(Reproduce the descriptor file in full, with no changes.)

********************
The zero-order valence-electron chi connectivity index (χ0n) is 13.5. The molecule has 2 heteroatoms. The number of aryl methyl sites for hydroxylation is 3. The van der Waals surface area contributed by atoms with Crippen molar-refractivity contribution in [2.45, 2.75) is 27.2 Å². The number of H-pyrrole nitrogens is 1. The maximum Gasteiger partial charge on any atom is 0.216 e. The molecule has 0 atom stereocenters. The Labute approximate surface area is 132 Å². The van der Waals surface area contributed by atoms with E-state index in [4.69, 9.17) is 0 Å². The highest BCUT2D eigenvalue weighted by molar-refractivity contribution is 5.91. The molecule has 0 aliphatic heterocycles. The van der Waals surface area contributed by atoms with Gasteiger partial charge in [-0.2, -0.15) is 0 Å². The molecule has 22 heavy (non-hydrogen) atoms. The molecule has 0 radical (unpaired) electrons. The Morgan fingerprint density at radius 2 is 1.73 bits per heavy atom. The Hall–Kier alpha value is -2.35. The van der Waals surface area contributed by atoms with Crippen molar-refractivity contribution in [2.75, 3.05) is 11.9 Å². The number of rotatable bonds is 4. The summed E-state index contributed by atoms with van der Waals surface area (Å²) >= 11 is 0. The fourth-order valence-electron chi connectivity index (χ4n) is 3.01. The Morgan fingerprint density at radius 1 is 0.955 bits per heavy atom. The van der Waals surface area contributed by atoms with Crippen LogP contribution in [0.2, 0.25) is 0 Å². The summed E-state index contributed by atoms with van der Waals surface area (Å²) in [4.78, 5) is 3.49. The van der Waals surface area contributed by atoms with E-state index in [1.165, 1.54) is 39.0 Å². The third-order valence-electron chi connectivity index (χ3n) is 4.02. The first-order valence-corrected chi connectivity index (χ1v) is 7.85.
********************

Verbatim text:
The zero-order valence-electron chi connectivity index (χ0n) is 13.5. The molecule has 2 heteroatoms. The number of aryl methyl sites for hydroxylation is 3. The van der Waals surface area contributed by atoms with Crippen molar-refractivity contribution in [2.45, 2.75) is 27.2 Å². The number of H-pyrrole nitrogens is 1. The maximum Gasteiger partial charge on any atom is 0.216 e. The molecule has 0 atom stereocenters. The Labute approximate surface area is 132 Å². The van der Waals surface area contributed by atoms with E-state index in [4.69, 9.17) is 0 Å². The highest BCUT2D eigenvalue weighted by molar-refractivity contribution is 5.91. The molecule has 0 aliphatic heterocycles. The van der Waals surface area contributed by atoms with Gasteiger partial charge in [-0.2, -0.15) is 0 Å². The molecule has 22 heavy (non-hydrogen) atoms. The molecule has 0 radical (unpaired) electrons. The Morgan fingerprint density at radius 2 is 1.73 bits per heavy atom. The Hall–Kier alpha value is -2.35. The van der Waals surface area contributed by atoms with Crippen molar-refractivity contribution in [2.75, 3.05) is 11.9 Å². The number of rotatable bonds is 4. The summed E-state index contributed by atoms with van der Waals surface area (Å²) >= 11 is 0. The fourth-order valence-electron chi connectivity index (χ4n) is 3.01. The Morgan fingerprint density at radius 1 is 0.955 bits per heavy atom. The van der Waals surface area contributed by atoms with Crippen LogP contribution in [0.2, 0.25) is 0 Å². The summed E-state index contributed by atoms with van der Waals surface area (Å²) in [4.78, 5) is 3.49. The van der Waals surface area contributed by atoms with E-state index in [1.165, 1.54) is 39.0 Å². The third-order valence-electron chi connectivity index (χ3n) is 4.02. The first-order valence-corrected chi connectivity index (χ1v) is 7.85.